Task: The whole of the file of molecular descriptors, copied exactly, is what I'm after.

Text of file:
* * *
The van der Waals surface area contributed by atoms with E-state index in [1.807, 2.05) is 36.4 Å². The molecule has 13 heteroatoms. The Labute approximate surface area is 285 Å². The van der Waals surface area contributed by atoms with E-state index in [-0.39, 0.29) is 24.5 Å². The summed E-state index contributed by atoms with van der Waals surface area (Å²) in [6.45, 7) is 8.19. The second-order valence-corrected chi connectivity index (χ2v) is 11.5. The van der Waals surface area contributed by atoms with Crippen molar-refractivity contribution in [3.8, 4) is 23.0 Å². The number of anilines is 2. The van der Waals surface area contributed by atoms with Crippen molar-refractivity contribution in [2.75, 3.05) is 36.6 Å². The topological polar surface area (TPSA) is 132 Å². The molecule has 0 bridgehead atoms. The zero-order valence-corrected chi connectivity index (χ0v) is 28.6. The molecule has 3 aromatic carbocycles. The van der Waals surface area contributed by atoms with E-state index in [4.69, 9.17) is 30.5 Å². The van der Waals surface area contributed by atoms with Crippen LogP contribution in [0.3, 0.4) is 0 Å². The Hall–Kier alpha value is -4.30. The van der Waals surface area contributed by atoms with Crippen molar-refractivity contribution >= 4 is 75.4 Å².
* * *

The van der Waals surface area contributed by atoms with E-state index in [1.807, 2.05) is 36.4 Å². The molecule has 13 heteroatoms. The Labute approximate surface area is 285 Å². The van der Waals surface area contributed by atoms with E-state index in [-0.39, 0.29) is 24.5 Å². The summed E-state index contributed by atoms with van der Waals surface area (Å²) in [6.45, 7) is 8.19. The second-order valence-corrected chi connectivity index (χ2v) is 11.5. The van der Waals surface area contributed by atoms with Crippen molar-refractivity contribution in [3.8, 4) is 23.0 Å². The number of anilines is 2. The van der Waals surface area contributed by atoms with Crippen molar-refractivity contribution in [2.75, 3.05) is 36.6 Å². The topological polar surface area (TPSA) is 132 Å². The molecule has 0 bridgehead atoms. The zero-order valence-corrected chi connectivity index (χ0v) is 28.6. The molecule has 3 aromatic carbocycles. The van der Waals surface area contributed by atoms with E-state index in [4.69, 9.17) is 30.5 Å². The van der Waals surface area contributed by atoms with Crippen LogP contribution in [0.3, 0.4) is 0 Å². The Hall–Kier alpha value is -4.30. The van der Waals surface area contributed by atoms with Crippen molar-refractivity contribution >= 4 is 75.4 Å².